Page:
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Old 06-14-2019, 02:26 PM
Velocity is offline
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AI technology could be used to determine people's sexual orientation (Economist article)

I'm highly skeptical that this machine could actually do it, but what do we know.

Last edited by Velocity; 06-14-2019 at 02:26 PM.
Old 06-14-2019, 02:41 PM
eschrodinger is offline
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Do they know it is basing it on facial structure? Or are they just feeding it pictures of faces and orientation, and having it learn to predict based on whatever pattern it detects? And how accurate is it? Just better than random, or highly accurate? Is it more accurate than a human who is good at it?
Old 06-14-2019, 02:53 PM
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Machine learning AI could be used to probabilistically determine an awful lot of stuff about people. If analysing someone's purchases, posts or website visits can be used to assess what kind of ads should be directed to them, it can be used to tell pretty much anything if someone's interested enough, you have enough data and smart enough AI.
Old 06-14-2019, 04:53 PM
iamthewalrus(:3= is offline
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It's not clear exactly what they're talking about, but there are video analysis techniques that can see very subtle changes in people's faces like flushing and pulse rate.

See this video

It wouldn't surprise me at all if that could be used to very accurately judge sexual orientation in response to stimuli. The people whose pulse quickens when someone attractive is nearby are sexually attracted to that person's gender. That's a subconscious effect.

Eye-tracking is another technique that could likely very easily be used.
Old 06-14-2019, 05:46 PM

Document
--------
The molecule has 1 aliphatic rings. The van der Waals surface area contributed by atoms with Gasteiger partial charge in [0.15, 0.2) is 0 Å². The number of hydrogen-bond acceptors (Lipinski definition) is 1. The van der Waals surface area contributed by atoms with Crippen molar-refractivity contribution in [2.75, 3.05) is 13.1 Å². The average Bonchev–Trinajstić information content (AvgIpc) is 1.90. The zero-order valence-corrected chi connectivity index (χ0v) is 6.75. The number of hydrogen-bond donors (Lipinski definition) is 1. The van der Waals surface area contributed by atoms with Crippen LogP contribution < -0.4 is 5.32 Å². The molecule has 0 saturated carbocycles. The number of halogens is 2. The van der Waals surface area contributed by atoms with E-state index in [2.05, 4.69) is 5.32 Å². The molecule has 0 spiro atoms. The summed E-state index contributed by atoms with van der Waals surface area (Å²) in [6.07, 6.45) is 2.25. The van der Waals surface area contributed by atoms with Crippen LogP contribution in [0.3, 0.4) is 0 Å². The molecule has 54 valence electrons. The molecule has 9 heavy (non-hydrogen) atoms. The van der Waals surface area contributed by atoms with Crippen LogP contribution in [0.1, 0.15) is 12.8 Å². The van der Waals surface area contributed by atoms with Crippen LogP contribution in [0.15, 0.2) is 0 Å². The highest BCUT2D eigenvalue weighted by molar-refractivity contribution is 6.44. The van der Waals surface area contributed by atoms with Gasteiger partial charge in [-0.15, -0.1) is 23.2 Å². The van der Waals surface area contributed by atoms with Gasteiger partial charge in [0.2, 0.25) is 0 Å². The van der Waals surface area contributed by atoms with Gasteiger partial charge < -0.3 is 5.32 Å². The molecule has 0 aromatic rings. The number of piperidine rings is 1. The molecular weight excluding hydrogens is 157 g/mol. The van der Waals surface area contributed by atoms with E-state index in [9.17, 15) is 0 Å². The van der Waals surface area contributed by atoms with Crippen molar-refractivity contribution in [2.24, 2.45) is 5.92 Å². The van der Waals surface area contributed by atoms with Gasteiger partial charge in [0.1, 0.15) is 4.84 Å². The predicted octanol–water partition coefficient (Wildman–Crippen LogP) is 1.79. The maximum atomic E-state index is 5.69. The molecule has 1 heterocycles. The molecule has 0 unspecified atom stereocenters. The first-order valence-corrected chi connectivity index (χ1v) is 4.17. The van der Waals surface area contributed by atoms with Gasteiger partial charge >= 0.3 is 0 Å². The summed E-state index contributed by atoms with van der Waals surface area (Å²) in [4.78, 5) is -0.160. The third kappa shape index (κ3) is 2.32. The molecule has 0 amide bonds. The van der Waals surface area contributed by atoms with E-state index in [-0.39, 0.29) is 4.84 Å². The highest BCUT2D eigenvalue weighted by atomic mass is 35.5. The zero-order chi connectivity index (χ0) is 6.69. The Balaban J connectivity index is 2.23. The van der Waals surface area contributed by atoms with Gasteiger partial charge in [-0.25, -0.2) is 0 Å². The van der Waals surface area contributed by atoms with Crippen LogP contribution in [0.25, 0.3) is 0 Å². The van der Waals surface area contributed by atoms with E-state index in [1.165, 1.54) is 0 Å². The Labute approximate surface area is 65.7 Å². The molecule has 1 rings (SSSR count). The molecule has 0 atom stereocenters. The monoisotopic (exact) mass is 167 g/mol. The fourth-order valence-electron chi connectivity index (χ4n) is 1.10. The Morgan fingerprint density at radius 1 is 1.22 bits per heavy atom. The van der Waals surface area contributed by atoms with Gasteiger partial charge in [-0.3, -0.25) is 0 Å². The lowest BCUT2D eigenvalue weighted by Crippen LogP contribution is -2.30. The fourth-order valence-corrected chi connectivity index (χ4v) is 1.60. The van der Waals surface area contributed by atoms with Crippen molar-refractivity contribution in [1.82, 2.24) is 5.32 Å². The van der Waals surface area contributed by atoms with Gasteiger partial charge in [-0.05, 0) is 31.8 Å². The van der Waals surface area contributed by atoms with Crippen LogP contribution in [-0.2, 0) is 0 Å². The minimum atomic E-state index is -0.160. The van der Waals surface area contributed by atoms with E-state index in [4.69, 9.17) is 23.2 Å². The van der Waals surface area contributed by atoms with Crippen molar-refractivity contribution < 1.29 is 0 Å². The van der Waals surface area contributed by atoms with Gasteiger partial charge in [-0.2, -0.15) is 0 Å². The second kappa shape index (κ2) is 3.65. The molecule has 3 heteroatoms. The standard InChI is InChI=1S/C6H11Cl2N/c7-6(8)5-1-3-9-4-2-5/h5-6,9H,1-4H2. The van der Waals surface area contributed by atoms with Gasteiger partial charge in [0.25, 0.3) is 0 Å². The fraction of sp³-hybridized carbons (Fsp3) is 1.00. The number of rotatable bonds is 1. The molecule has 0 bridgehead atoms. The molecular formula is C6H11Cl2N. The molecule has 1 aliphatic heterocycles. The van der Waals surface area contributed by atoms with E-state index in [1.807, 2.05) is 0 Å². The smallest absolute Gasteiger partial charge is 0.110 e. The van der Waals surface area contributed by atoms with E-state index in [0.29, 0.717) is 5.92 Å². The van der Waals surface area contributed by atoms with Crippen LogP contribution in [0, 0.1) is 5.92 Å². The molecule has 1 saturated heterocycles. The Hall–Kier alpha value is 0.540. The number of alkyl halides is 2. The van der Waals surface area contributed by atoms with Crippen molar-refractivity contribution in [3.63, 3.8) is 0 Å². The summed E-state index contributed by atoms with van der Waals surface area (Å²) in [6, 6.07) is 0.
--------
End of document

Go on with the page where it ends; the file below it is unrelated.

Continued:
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So, an actual gaydar?

Incidentally, due to the ambiguity of the word "determine", I thought this thread would be about something else entirely.
Old 06-14-2019, 06:44 PM
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Maybe they can cross that AI with this one and come up with...well, something.
Old 06-14-2019, 06:45 PM
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The argument that AI can spot patterns we would never ordinarily see because of its ability to examine huge datasets is certainly true, but the reliability of the correlation between such patterns in people's faces and specific attributes is extremely questionable, IMHO. Some things, sure -- how many of us have not said "I could tell just by looking at him that he was an asshole" and been pretty consistently accurate? But I think we're picking up on a lot of other cues besides just facial expression. Which of course an AI could do, too. But sexual orientation? Sounds like woo to me, and I'll go out on a limb here and suggest that the researchers' statement is self-promotional sensationalism more than science.
Old 06-14-2019, 07:35 PM
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Originally Posted by wolfpup View Post
The argument that AI can spot patterns we would never ordinarily see because of its ability to examine huge datasets is certainly true, but the reliability of the correlation between such patterns in people's faces and specific attributes is extremely questionable, IMHO.
IBM's experience with AI backs you up. An April IEEE Spectrum article explores the many failures and few successes of applying Watson to real world problems as opposed to games. It turns out human beings still can't be duplicated. From the article:

"Outside of corporate headquarters, however, IBM has discovered that its powerful technology is no match for the messy reality of today’s health care system. And in trying to apply Watson to cancer treatment, one of medicine’s biggest challenges, IBM encountered a fundamental mismatch between the way machines learn and the way doctors work....Looking beyond images, however, even today’s best AI struggles to make sense of complex medical information. And encoding a human doctor’s expertise in software turns out to be a very tricky proposition...."
Old 06-14-2019, 07:51 PM
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I could easily believe it if it generated stimuli and gauged human responses to them (like showing a picture of an attractive man and an attractive woman side-by-side, and tracking eye movements to see which one the subject looked at more). But just from candid photographs is harder to believe. And you've also got problems in training the databases: How do you label the training samples, and how confident can you be in the labeling of them? People's self-identifications of their orientation aren't always accurate.


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